In "Sex & Violence," the disheveled old man runs and trips over dunes to announce the show, which then begins with a farmer talking to a visitor about sheep that are up in a tree. It seems the ringleader, Harold, is a smart sheep and it attempting to convince the other sheep to attempt to fly. What follows, then, is an explanation in utter gibberish between two French pantomimers in front of a sheep diagram explaining through utterances and gesticulations how the flying sheep could be used as mass transportation. The phrase "and now for something completely different . . ." is introduced into the series then with the introduction of a man with three buttocks, who then gives way to a man with two noses. This is followed by a musical interlude involving a man who plays specially trained mice by beating on them like a percussion instrument in order to elicit specific tones of squeaks.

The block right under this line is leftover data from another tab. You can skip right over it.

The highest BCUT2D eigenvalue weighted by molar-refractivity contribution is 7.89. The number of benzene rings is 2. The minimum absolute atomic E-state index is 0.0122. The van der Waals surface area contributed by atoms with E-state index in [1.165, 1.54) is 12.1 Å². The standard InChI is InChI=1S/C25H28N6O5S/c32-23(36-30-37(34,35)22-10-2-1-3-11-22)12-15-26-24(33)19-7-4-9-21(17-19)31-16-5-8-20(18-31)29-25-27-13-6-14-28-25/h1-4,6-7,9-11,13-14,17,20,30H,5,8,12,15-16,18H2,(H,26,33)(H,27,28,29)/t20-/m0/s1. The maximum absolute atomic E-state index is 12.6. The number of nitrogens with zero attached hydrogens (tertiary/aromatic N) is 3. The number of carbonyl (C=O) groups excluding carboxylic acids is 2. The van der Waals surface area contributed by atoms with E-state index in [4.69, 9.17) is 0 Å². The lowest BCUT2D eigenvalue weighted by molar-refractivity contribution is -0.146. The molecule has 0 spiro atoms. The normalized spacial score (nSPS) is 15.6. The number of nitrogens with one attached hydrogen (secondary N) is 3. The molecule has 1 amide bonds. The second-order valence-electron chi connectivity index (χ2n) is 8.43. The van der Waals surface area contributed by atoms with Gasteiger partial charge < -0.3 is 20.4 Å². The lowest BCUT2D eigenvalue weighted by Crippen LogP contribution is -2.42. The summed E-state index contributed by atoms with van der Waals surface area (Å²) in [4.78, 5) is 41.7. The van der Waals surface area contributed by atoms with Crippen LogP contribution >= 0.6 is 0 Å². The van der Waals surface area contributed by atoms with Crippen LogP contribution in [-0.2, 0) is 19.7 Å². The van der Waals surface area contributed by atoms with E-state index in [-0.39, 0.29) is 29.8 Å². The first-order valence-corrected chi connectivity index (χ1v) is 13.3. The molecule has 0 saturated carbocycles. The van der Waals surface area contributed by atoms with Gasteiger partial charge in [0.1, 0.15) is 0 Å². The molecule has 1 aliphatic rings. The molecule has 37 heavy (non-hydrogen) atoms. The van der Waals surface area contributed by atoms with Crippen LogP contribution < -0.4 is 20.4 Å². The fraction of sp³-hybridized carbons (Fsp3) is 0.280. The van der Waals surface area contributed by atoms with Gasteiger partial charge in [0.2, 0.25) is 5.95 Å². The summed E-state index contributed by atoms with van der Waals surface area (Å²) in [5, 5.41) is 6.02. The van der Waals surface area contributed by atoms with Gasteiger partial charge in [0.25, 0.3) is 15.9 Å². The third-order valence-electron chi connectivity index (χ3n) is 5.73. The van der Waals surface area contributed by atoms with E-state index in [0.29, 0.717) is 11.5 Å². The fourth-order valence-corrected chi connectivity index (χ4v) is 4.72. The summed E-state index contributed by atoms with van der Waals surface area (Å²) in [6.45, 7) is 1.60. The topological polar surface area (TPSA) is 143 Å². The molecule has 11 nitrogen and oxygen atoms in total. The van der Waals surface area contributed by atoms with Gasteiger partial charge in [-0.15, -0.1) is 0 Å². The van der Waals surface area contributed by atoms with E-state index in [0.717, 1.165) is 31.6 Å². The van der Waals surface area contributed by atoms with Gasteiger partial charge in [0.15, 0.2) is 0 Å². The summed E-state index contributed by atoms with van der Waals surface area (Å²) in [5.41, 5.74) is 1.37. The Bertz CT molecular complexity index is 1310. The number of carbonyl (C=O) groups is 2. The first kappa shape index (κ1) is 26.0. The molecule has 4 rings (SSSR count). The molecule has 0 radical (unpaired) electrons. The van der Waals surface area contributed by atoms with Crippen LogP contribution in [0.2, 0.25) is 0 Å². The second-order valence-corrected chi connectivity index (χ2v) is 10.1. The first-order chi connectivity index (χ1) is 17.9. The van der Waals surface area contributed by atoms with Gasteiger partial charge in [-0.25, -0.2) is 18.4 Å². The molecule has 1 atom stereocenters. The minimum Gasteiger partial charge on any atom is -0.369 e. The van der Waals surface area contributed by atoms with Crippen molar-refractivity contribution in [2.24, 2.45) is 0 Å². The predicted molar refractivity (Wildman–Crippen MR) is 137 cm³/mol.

After that monstrous display, there is a marriage guidance counselor who seduces the wife of the husband who brings her in for counseling. That sketch is followed by one of the Queen in an old silent movie which is slapstick in nature. Then there is a playwright who argues with his miner son for not following him into an intellectual profession. Their fight, including the son explaining working with tungsten carbide drills and the father defending his press tours, leads the playwright to kick his son out and consider writing a play about it. This is followed by a priest and a humanist wrestling to prove the existence of god and then an expose on those who dress up as mice and go to mouse parties.